An expansive and timely survey on contemporary British photographer and artist Nick Waplington, with work spanning his entire 40-year career – his first comprehensive retrospective volume
London- and New York-based artist Nick Waplington uses photography to capture the complex and far-reaching aspects of our lived experience. He rose to prominence in the early 1990s with Living Room and has since become known for his unfiltered depictions of people and places, and the sociopolitical backgrounds that define them.
From the chaos, violence, and euphoria of riots, protests, and free parties to the surreal, hypnotic quiet of his large-format landscapes, Waplington’s work (in all its messy humanness) transcends stereotypes and confounds expectations, and this book is no exception. Including never-before-published images, offering new insight into both well- and lesser-known projects, as well as Waplington’s painting and artistic practice, the book opens with a newly commissioned introduction from Simon Baker, one of the leading curators of contemporary photography in Europe and director of the Maison Européenne de la photographie (MEP), Paris.
This is the most extensive survey of Waplington's work to date, and includes previously unpublished photographs, as well as paintings, sketchbooks, and other artworks that complement his practice.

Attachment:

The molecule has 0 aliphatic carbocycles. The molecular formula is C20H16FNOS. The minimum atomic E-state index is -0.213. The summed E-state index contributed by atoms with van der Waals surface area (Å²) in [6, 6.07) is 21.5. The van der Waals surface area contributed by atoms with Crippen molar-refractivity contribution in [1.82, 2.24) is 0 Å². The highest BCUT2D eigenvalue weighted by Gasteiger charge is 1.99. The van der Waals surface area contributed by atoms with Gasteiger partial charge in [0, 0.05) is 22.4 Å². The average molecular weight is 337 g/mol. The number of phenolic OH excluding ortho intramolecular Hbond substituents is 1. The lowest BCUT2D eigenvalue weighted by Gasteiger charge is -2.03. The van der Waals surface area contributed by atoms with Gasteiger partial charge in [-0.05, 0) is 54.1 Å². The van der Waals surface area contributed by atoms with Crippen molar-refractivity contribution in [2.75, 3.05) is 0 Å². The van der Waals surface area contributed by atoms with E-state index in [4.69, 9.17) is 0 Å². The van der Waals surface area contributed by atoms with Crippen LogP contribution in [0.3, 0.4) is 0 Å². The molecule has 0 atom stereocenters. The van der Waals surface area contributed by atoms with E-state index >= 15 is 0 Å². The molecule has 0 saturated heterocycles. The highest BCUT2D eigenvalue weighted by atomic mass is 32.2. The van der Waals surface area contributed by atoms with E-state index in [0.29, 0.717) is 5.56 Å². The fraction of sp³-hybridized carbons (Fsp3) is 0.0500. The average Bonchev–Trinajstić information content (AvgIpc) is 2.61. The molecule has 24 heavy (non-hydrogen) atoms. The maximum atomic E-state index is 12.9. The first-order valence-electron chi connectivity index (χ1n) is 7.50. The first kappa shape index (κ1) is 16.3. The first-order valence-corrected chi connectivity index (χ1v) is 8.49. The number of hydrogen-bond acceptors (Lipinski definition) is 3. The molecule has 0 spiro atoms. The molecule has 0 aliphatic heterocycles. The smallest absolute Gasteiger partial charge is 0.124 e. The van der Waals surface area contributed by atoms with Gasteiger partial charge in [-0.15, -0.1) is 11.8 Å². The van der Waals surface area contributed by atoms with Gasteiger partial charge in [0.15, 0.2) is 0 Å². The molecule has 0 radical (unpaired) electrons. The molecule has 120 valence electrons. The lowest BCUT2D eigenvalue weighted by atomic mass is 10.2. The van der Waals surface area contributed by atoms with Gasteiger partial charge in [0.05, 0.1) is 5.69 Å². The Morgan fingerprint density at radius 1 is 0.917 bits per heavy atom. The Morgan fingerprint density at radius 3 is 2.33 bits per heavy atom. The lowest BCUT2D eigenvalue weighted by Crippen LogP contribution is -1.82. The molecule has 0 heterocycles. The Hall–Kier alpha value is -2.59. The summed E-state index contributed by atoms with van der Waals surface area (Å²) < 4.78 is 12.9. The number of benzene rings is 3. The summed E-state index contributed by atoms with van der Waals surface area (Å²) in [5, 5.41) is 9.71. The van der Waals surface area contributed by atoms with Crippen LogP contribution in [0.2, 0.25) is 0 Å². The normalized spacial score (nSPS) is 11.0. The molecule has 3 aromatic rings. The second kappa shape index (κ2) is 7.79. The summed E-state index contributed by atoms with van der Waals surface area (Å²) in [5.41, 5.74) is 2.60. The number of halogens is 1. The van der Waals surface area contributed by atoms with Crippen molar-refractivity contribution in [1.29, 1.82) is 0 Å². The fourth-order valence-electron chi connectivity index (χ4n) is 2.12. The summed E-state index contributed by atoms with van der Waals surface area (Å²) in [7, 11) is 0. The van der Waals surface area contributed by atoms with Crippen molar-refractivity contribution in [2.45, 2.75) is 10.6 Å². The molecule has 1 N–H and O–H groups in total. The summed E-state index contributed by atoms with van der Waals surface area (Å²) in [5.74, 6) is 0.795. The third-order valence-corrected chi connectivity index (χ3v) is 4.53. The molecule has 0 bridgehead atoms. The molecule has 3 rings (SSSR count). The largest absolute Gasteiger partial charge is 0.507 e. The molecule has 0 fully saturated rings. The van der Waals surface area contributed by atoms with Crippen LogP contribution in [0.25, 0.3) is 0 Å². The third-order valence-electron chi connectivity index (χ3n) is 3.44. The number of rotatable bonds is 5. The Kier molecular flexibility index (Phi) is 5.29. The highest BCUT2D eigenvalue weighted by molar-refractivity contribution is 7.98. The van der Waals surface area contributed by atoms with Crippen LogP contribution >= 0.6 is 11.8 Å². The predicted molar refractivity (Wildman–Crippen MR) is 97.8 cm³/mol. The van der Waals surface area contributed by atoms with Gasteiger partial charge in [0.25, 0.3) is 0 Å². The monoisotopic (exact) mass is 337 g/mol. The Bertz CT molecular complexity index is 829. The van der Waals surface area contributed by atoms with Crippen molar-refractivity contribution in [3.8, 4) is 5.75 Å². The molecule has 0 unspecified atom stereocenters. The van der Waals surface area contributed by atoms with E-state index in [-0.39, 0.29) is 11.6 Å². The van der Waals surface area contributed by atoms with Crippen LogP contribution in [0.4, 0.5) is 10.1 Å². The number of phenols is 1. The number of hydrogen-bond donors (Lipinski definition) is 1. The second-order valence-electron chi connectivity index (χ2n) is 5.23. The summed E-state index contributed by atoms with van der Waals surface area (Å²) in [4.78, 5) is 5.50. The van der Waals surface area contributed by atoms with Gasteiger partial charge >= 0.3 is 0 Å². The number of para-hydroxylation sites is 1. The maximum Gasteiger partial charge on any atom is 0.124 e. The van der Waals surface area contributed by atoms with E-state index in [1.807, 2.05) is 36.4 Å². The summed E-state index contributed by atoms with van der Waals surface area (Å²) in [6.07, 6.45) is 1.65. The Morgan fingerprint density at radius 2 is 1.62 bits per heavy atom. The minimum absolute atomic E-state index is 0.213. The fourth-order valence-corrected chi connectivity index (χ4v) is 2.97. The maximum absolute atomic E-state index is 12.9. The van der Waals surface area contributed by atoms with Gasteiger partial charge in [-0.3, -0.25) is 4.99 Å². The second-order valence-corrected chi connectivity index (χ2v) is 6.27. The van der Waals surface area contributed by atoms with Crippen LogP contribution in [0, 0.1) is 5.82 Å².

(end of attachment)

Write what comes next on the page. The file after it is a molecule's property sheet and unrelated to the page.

About the author
Nick Waplington is a British artist living between London and New York. He has published extensively throughout his career, including Safety in Numbers (1995), Truth or Consequences (Phaidon, 2001), Working Process (2013), a collaboration with Alexander McQueen, Hackney Riviera (2019), and Anaglypta (2020). Waplington has exhibited in galleries and museums worldwide, and in 2015, was the first living British artist to have a solo photographic exhibition in the main galleries of Tate Britain, London.
Simon Baker is a curator, writer, and educator, and is currently director of the Maison Européenne de la Photographie, Paris. Formerly, he was senior curator of international art at the Tate Modern, London